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Discussion Starter · #1 ·
I'm going to have the slide on my 1991-A1 tightened to go with the new barrel installed. I was told that sometimes the stainless steel used in 1991s is so hard that it is almost brittle and can break. Is this true? Also, why is th frame squeezed for 20 seconds and then stress relieved(whatever that is) by rapping on the flat anvil part of the vise with a hammer? Any information anyone could give me would be much appreciated. The 1991 I'm building is for kicks, not self defense, but I would hate to have the slide ruined nontheless.
 

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Your post confuses me a little. First Stainless is seldom brittle and it's actually very soft compared to typical chrome moly when we are talking gun steels. Not much reason to tighten the slide to get a more accurate gun, fitting a match barrel will do 99% of it. That last bit isn't worth the effort or relaibility risk for the vast majority of guns, uses or shooters. Just an opinion of course. Sounds like you could use few more opinions on what actually makes a good gun.
 

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As to your point about stress relieving with a hammer, that's a new one on me. This
may be some kind of half logical bastardized version of the following.

There is a process of stress relieving known in industry as Formula 62. It involves the use of vibration rather than heat to relieve internal stresses in steels. It is basically used AFTER machining to relieve stresses from the machining operations. We used this process back in the late 70's to relieve helicopter transmission housings. You basically shake the part at a specified frequency for a defined period of time. This process does not change the part dimensionally.

I assume someone thinks hammering inputs enough random vibration energy into the piece to relieve internal tensions and make the part stay in the new position.

I have my doubts.

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If it flies it dies, If it runs it's done.

[This message has been edited by Peter Zahn (edited 03-22-2001).]
 

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Discussion Starter · #4 ·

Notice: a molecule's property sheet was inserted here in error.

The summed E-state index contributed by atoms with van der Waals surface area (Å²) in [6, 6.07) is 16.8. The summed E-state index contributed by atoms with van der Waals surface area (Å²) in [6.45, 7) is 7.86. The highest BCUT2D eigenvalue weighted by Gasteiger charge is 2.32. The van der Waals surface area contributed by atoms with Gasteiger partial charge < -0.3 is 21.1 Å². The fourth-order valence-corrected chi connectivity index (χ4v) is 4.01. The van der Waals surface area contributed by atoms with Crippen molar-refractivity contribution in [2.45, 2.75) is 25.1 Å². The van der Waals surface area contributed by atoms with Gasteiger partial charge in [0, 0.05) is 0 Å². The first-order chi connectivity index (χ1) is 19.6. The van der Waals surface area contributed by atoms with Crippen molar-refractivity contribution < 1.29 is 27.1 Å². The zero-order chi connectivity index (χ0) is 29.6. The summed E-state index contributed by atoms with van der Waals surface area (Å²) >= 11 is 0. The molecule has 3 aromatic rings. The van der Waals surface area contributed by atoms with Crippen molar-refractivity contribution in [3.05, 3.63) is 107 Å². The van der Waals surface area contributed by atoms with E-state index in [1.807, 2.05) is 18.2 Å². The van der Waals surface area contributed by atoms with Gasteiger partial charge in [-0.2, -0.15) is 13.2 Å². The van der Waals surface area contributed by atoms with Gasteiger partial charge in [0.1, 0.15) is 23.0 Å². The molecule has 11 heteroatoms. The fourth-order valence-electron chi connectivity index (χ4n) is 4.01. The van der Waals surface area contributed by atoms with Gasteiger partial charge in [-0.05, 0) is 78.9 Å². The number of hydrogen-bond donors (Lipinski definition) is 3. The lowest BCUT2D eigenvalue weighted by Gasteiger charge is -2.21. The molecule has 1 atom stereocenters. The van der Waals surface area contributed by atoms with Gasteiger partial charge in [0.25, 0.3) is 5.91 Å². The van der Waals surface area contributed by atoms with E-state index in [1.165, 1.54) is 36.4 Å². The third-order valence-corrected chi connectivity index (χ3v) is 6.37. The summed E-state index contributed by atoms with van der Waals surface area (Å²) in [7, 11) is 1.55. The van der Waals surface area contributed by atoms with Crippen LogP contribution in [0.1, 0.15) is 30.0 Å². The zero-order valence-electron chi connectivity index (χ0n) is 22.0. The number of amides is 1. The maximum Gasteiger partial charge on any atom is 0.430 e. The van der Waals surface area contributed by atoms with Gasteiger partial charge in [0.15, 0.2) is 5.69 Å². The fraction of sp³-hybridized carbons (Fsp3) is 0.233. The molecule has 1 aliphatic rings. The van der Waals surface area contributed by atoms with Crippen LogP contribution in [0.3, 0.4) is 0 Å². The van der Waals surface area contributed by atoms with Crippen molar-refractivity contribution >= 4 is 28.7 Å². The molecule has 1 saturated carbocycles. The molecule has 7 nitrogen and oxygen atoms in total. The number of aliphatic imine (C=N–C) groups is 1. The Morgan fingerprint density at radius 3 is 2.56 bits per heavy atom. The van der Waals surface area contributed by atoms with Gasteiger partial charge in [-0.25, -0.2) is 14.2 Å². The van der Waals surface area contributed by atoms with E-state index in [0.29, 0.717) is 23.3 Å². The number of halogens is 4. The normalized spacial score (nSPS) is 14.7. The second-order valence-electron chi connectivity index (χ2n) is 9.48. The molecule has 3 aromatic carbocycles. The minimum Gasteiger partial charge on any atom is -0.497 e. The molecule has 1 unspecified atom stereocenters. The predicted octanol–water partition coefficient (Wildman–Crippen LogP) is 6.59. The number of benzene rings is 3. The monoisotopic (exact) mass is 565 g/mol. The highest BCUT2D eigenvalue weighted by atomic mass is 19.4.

Thanks a lot for the info guys, I was really in the dark there about some of that stuff. I know how little frame tighness affects accuracy, but the rest(brittleness of stainless, rapping the anvil, etc.) was pretty confusing mumbo-jumbo from a gunsmith I have doing the work. Maybe I should find someone else to be working on the pistol. (mmmm...Burns, Burns, why is that name rattling around in my head...Ha!) And thanks Peter for your insight on the stress relief aspect. I doubt very highly that the person I have working on my gun could even come close to giving me such an accurate and detailed reason for smacking the anvil with a hammer. Perhaps he needs a little stress relief himself!
Thanks a bunch guys,
Jhickman
 

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Slapping the anvil with a hammer is an old technique used for many years by smiths to "stress relieve" a slide that has been tightened. Supposedly , it allows the slide to "take a set" with the rails in the new position instead of springing back to the pre-squeaze position. The vibrations are the key. I've tried it with mixed results. Not worth it in IMO. If you want a tight slide, just buy one.
 

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Discussion Starter · #6 ·
Thanks BBBBill, I am thinking about doing just that. Perhaps Caspian. I thought that since I was having this 1911 built for fun and target shooting that I could save some money by starting out on a relatively inexpensive platform. I'm starting to see the error of my logic. Live and learn I guess!
 

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Hi jhickman,your smith is probably right about the SS slide, the Colt SS is on the harder side compaired to the Colt blued, we are compairing a RC- 40-41 blue steel to a RC-45 SS, I think they make them extra hard to help with the galling of SS running on SS, Colt SS slides are the hardest I've Rockwelled, you'd need carbide to cut this slide, its only a few points difference but a coulpe points mean alot when you get this hard. But the heat-treat on these slides do vary, you'll only know for sure if you test it, I have tested some softer. Your post above are good advice. I would not sqeeze this slide. MetalSmith